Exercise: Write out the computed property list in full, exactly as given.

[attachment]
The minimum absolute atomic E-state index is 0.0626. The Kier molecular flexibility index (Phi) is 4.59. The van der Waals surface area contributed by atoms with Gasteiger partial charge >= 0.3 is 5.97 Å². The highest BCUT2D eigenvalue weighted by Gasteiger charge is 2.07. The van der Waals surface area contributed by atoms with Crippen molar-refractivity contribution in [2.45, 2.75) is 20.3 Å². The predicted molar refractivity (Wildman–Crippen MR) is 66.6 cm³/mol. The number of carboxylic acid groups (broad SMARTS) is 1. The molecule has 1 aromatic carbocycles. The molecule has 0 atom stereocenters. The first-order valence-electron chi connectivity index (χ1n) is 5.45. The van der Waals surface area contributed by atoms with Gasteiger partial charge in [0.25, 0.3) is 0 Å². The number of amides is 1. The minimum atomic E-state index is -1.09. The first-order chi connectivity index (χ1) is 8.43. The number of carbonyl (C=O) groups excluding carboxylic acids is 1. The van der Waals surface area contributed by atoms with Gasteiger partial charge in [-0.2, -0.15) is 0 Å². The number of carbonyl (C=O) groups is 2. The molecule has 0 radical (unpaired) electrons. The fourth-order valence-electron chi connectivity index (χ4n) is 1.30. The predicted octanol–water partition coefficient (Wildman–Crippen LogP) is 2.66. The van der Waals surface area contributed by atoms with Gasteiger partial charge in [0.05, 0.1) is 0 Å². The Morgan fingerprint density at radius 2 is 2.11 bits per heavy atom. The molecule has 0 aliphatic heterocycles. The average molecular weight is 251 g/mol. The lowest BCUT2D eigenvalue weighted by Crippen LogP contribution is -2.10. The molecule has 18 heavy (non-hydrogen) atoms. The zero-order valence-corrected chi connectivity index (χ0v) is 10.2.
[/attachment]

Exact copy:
The minimum absolute atomic E-state index is 0.0626. The Kier molecular flexibility index (Phi) is 4.59. The van der Waals surface area contributed by atoms with Gasteiger partial charge >= 0.3 is 5.97 Å². The highest BCUT2D eigenvalue weighted by Gasteiger charge is 2.07. The van der Waals surface area contributed by atoms with Crippen molar-refractivity contribution in [2.45, 2.75) is 20.3 Å². The predicted molar refractivity (Wildman–Crippen MR) is 66.6 cm³/mol. The number of carboxylic acid groups (broad SMARTS) is 1. The molecule has 1 aromatic carbocycles. The molecule has 0 atom stereocenters. The first-order valence-electron chi connectivity index (χ1n) is 5.45. The van der Waals surface area contributed by atoms with Gasteiger partial charge in [0.25, 0.3) is 0 Å². The number of amides is 1. The minimum atomic E-state index is -1.09. The first-order chi connectivity index (χ1) is 8.43. The number of carbonyl (C=O) groups excluding carboxylic acids is 1. The van der Waals surface area contributed by atoms with Gasteiger partial charge in [-0.2, -0.15) is 0 Å². The number of carbonyl (C=O) groups is 2. The molecule has 0 radical (unpaired) electrons. The fourth-order valence-electron chi connectivity index (χ4n) is 1.30. The predicted octanol–water partition coefficient (Wildman–Crippen LogP) is 2.66. The van der Waals surface area contributed by atoms with Gasteiger partial charge in [0.05, 0.1) is 0 Å². The Morgan fingerprint density at radius 2 is 2.11 bits per heavy atom. The molecule has 0 aliphatic heterocycles. The average molecular weight is 251 g/mol. The lowest BCUT2D eigenvalue weighted by Crippen LogP contribution is -2.10. The molecule has 18 heavy (non-hydrogen) atoms. The zero-order valence-corrected chi connectivity index (χ0v) is 10.2.